The FCA acknowledged that this change “could reintroduce some of the risk identified in the MMR that consumers think they have been advised when they have not”.

“However, we think this risk is limited by allowing only interactions most obviously unconnected with advice to be exempt from the interaction trigger.

“It was not the intention of the MMR to deny consumers the choice of an execution-only purchase,” it added.

The regulator continued: “Our changes may mean that more consumers buy a mortgage on an execution-only basis and choose an unsuitable mortgage.

“However, we anticipate that, even under our proposals, most consumers in new purchases will still receive advice, as we are not removing the interaction trigger.

“In addition, the development of tools that allow consumers to search and filter may make it easier for consumers to choose a suitable mortgage.”

 

Changes that may remove barriers to make execution-only more accessible

Some respondents to the MMS suggested they felt the FCA did not look favourably on execution-only. As a result, the regulator said it wanted to “equalise our treatment of advised and execution-only sales”.

“These changes will also make it easier for firms to design good customer journeys for execution-only sales,” it added.

The FCA has proposed removing the prescriptive detail on the firm’s execution-only policy, after some respondents said this gave the impression that it considered execution-only sales to be inherently riskier.

The regulator agreed, saying: “This would bring our requirements into line with our treatment of advised sales in this respect and avoid implying that we consider execution-only to be inherently riskier.”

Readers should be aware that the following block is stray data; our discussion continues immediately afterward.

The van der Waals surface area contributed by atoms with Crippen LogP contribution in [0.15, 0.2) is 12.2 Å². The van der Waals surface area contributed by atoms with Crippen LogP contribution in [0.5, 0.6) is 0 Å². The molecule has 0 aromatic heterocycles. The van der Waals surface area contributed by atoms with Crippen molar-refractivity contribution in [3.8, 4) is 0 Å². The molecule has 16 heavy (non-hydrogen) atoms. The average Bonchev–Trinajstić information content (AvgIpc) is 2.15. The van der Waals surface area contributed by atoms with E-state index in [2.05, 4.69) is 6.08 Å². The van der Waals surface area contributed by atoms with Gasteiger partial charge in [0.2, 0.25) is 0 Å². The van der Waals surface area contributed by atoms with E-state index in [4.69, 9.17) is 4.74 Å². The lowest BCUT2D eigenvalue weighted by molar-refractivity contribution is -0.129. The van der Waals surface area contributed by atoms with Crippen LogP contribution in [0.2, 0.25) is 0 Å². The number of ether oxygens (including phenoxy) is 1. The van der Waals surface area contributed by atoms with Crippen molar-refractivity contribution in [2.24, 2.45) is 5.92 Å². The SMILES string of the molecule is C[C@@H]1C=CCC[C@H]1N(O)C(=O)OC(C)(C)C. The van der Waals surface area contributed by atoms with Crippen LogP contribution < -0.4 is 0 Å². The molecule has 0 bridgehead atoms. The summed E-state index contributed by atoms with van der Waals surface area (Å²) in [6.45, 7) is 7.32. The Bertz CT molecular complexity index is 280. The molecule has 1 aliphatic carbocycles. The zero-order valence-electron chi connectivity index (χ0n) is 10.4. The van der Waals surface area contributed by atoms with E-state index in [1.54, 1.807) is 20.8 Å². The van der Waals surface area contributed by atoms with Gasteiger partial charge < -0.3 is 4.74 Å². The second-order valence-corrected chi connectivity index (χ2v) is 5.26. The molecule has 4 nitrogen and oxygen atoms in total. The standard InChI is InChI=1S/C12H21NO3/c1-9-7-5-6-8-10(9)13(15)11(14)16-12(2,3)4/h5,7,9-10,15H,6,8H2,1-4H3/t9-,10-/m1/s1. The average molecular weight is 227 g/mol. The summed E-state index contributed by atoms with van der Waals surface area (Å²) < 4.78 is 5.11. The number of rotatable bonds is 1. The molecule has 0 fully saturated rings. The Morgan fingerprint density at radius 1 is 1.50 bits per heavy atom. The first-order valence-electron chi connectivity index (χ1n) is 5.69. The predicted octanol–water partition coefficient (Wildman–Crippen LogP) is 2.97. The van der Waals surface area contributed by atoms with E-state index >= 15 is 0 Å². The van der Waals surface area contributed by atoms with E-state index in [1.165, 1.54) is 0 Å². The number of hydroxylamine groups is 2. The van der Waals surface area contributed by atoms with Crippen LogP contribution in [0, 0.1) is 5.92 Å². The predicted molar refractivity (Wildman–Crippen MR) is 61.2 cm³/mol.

The FCA will also clarify that firms can offer different pricing between their advised and execution-only channels and market execution-only.

“Some respondents told us that they believe our rule preventing a firm from encouraging a consumer to opt-out of advice prevents them from marketing their execution-only channel or pricing execution-only and advised sales differently,” the FCA said.

“We propose to add guidance to this rule to make clear that it does not prevent either of these things.”

 

Rate switching

The FCA is proposing to change the process for internal rate switch exceptions to say that if the firm adds new products or makes a change to interest rates or fees likely to be material to the customer’s decision, it must first re-send the list to the customer before they can make use of the internal rate switch exception.

However, if products are removed or the interest-rates or fees change in a way that is unlikely to be material to the customer’s decision, there is no need to re-send the list.

The regulator has also proposed adding guidance to this rule to remind firms of their obligations to be clear, fair and not misleading in their communications with customers.

Where a customer contacts a lender proposing to move to another lender, the firm need only present to the customer the product that matches the loan identified by the customer, rather than the full list of products that the customer is eligible for.

And it will allow execution-only disclosure to be given and recorded by audio or video.

 

Includes second charges

FCA executive director of strategy and competition Christopher Woolard said: “The mortgage market is working well for most customers but we have identified some areas where our rules are acting as a barrier to innovation.

“The changes we’ve announced today will allow firms to develop products and services which can truly meet the needs of customers.”

As part of the consultation, the FCA is also proposing to require mortgage advisers to tell customers why they have not recommended a cheaper product.

Although the MMS was focused on first charge mortgages, the regulator said it will apply these changes to second charge lending, but not to lifetime mortgages.

The consultation is open until 7 July and the FCA said it will consider feedback and intends to publish its rules in a policy statement late in 2019.